Dr Azrif stated that none of these side effects lasts for weeks and weeks to come. “At most, they only last about two to three days. Usually by the third week, the patient’s immunity should bounce back. It is often the first week which is a bit rough mainly due to the tiredness and nausea. But things should be much better second week onwards. I even have patients who go back to work in the second week,” he explained.

“Some chemo drugs such as those which treat breasts cancer and leukemia can cause hair loss and numbness of the fingers, but these conditions always return to normal sooner or later. The hair will grow back within six months. In 12 years of my clinical practice, I have not come upon a single patient whose hair doesn’t grow back,” Dr Azrif assured.

Radiotherapy

The side effects of radiotherapy, on the other hand, are very specific and occurdepending on the areas of body treated.

“Radiotherapy is mainly prescribed for local control after surgery if there is a high risk of the cancer recurring at the area. Let’s take radiotherapy to the breast as example. The treatment area should always be kept clean and dry. A simple moisturing cream can be applied to minimise dryness. When bathing, patients should use a very gentle and moisturising soap such as baby wash because the typical soap might be too harsh and hence dry up the skin. If the skin is rather reddish, a steroid cream might be prescribed.”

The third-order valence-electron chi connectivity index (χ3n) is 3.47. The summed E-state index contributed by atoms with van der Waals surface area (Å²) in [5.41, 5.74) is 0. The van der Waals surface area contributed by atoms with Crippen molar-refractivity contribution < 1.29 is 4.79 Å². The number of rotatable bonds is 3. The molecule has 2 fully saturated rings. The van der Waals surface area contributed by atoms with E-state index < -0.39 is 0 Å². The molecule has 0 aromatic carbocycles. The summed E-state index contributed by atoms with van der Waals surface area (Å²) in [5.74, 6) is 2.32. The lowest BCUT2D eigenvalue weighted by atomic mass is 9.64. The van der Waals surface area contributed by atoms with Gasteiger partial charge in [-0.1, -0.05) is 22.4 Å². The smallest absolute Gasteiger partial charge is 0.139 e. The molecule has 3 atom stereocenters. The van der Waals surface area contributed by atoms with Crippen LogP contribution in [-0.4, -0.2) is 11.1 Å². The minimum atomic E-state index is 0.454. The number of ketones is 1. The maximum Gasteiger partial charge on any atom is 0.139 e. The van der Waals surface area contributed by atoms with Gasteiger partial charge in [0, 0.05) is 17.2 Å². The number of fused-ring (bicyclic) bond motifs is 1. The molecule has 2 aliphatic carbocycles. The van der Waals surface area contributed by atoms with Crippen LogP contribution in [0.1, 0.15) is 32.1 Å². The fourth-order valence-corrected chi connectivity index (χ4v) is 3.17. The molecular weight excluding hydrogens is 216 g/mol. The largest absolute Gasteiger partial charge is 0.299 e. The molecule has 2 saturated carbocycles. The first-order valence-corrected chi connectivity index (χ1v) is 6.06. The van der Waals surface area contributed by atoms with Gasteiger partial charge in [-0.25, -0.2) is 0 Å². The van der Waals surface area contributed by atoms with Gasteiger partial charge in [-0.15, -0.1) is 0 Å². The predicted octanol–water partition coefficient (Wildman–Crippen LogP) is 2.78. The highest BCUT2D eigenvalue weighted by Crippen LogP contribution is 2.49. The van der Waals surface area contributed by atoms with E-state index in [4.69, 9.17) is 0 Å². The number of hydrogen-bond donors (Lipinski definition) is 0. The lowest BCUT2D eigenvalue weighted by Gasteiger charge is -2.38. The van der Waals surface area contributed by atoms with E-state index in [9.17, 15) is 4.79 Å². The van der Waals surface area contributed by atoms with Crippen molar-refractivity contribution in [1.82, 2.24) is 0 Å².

Dr Azrif said that patients receiving radiotherapy to the breast will not develop diarrhea or nausea. Antibiotics will be given if the patient develops an infection.

He explained that whether or not a patient is required to undergo chemo or radiotherapy depends on the characteristics of the cancer. “If a cancer is mild, often patients do not need chemo. But whether they need radiotherapy or not depends on the kind of surgery done. For example, in breast cancer, if they just have the lump removed, the risk of the cancer coming back on the breasts is too high, so undergoing radiotherapy is advisable. But if patients have mastectomy (total removal of the breast), often they do not need radiotherapy.  In oncology, we are dealing like 200 different kinds of cancer, so treatment is very much individualised. Patients could be treated differently even though they may be having the same stage of the same type of cancer.”

People used to worry about the side effects of chemotherapy but according to Dr Azrif, the medication available today are very good in managing the side effects. “Upon taking their medication, some patients don’t even experience any symptoms of nausea after chemo. If the patient develops a fever during the treatment period (which means that his white blood cells are low), we can give them a booster injection to boost the white blood cells count and keep the fever at bay.

“A lot of time is just doing the simple things well. None of them is very complicated. In fact, upon recovery, a lot of cancer patients tend to live healthier lives than the general people as they have learnt how to take care of their health properly,” he concluded.